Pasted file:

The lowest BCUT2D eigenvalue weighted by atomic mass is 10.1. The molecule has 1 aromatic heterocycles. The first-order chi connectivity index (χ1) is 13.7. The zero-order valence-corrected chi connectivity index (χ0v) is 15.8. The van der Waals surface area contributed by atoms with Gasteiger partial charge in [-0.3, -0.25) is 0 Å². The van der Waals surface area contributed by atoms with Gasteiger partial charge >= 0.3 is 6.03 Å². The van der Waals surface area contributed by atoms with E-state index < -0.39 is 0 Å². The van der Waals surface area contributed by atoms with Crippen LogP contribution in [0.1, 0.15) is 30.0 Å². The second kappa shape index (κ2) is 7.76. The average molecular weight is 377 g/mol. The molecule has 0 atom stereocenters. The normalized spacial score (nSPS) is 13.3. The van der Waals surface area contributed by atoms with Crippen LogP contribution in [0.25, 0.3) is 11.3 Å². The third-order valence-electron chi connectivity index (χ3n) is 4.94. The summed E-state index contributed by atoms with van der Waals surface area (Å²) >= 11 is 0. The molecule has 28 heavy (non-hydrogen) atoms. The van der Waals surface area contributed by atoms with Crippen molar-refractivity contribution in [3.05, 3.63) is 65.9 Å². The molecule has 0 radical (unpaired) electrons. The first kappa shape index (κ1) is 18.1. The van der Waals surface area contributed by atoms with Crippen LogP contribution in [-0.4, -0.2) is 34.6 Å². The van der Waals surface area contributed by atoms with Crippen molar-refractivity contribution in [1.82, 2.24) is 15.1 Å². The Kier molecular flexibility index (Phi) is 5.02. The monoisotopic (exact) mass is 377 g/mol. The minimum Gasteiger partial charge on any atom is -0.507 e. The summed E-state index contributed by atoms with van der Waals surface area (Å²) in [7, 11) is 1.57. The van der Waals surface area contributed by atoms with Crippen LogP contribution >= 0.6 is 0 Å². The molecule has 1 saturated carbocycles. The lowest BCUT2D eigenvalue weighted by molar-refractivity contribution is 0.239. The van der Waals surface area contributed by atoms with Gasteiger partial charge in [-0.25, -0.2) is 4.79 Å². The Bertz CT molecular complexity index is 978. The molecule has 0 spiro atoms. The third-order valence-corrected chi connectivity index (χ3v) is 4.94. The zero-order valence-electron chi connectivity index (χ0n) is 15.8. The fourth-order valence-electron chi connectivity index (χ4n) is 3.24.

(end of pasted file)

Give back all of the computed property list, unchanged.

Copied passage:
The lowest BCUT2D eigenvalue weighted by atomic mass is 10.1. The molecule has 1 aromatic heterocycles. The first-order chi connectivity index (χ1) is 13.7. The zero-order valence-corrected chi connectivity index (χ0v) is 15.8. The van der Waals surface area contributed by atoms with Gasteiger partial charge in [-0.3, -0.25) is 0 Å². The van der Waals surface area contributed by atoms with Gasteiger partial charge >= 0.3 is 6.03 Å². The van der Waals surface area contributed by atoms with E-state index < -0.39 is 0 Å². The van der Waals surface area contributed by atoms with Crippen LogP contribution in [0.1, 0.15) is 30.0 Å². The second kappa shape index (κ2) is 7.76. The average molecular weight is 377 g/mol. The molecule has 0 atom stereocenters. The normalized spacial score (nSPS) is 13.3. The van der Waals surface area contributed by atoms with Crippen LogP contribution in [0.25, 0.3) is 11.3 Å². The third-order valence-electron chi connectivity index (χ3n) is 4.94. The summed E-state index contributed by atoms with van der Waals surface area (Å²) >= 11 is 0. The molecule has 28 heavy (non-hydrogen) atoms. The van der Waals surface area contributed by atoms with Crippen molar-refractivity contribution in [3.05, 3.63) is 65.9 Å². The molecule has 0 radical (unpaired) electrons. The first kappa shape index (κ1) is 18.1. The van der Waals surface area contributed by atoms with Crippen LogP contribution in [-0.4, -0.2) is 34.6 Å². The van der Waals surface area contributed by atoms with Crippen molar-refractivity contribution in [1.82, 2.24) is 15.1 Å². The Kier molecular flexibility index (Phi) is 5.02. The monoisotopic (exact) mass is 377 g/mol. The minimum Gasteiger partial charge on any atom is -0.507 e. The summed E-state index contributed by atoms with van der Waals surface area (Å²) in [7, 11) is 1.57. The van der Waals surface area contributed by atoms with Crippen LogP contribution >= 0.6 is 0 Å². The molecule has 1 saturated carbocycles. The lowest BCUT2D eigenvalue weighted by molar-refractivity contribution is 0.239. The van der Waals surface area contributed by atoms with Gasteiger partial charge in [-0.25, -0.2) is 4.79 Å². The Bertz CT molecular complexity index is 978. The molecule has 0 spiro atoms. The third-order valence-corrected chi connectivity index (χ3v) is 4.94. The zero-order valence-electron chi connectivity index (χ0n) is 15.8. The fourth-order valence-electron chi connectivity index (χ4n) is 3.24.